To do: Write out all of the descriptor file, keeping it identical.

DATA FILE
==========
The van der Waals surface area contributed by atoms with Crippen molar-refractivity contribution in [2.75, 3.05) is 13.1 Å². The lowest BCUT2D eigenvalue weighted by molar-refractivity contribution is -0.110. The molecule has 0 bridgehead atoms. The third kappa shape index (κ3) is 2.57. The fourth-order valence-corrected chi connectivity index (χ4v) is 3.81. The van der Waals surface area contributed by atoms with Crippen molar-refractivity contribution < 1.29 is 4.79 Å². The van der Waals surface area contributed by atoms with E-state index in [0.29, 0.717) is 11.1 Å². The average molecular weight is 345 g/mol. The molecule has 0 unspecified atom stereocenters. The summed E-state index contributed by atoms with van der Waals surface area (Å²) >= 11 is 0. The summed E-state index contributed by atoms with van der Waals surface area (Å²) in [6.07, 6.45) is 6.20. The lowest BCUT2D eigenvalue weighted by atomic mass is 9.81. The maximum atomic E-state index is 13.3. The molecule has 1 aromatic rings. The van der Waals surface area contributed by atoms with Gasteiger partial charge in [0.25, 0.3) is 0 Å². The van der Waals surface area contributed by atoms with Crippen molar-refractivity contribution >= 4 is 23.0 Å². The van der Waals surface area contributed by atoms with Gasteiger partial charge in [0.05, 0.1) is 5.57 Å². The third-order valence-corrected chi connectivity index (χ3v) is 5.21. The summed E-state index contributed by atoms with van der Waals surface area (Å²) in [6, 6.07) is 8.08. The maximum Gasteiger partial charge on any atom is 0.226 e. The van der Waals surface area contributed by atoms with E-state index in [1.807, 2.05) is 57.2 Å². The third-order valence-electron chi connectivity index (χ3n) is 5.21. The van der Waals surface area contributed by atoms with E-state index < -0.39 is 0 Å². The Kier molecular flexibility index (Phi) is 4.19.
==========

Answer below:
The van der Waals surface area contributed by atoms with Crippen molar-refractivity contribution in [2.75, 3.05) is 13.1 Å². The lowest BCUT2D eigenvalue weighted by molar-refractivity contribution is -0.110. The molecule has 0 bridgehead atoms. The third kappa shape index (κ3) is 2.57. The fourth-order valence-corrected chi connectivity index (χ4v) is 3.81. The van der Waals surface area contributed by atoms with Crippen molar-refractivity contribution < 1.29 is 4.79 Å². The van der Waals surface area contributed by atoms with E-state index in [0.29, 0.717) is 11.1 Å². The average molecular weight is 345 g/mol. The molecule has 0 unspecified atom stereocenters. The summed E-state index contributed by atoms with van der Waals surface area (Å²) >= 11 is 0. The summed E-state index contributed by atoms with van der Waals surface area (Å²) in [6.07, 6.45) is 6.20. The lowest BCUT2D eigenvalue weighted by atomic mass is 9.81. The maximum atomic E-state index is 13.3. The molecule has 1 aromatic rings. The van der Waals surface area contributed by atoms with Gasteiger partial charge in [0.25, 0.3) is 0 Å². The van der Waals surface area contributed by atoms with Crippen molar-refractivity contribution >= 4 is 23.0 Å². The van der Waals surface area contributed by atoms with Gasteiger partial charge in [0.05, 0.1) is 5.57 Å². The third-order valence-corrected chi connectivity index (χ3v) is 5.21. The summed E-state index contributed by atoms with van der Waals surface area (Å²) in [6, 6.07) is 8.08. The maximum Gasteiger partial charge on any atom is 0.226 e. The van der Waals surface area contributed by atoms with E-state index in [1.807, 2.05) is 57.2 Å². The third-order valence-electron chi connectivity index (χ3n) is 5.21. The van der Waals surface area contributed by atoms with E-state index < -0.39 is 0 Å². The Kier molecular flexibility index (Phi) is 4.19.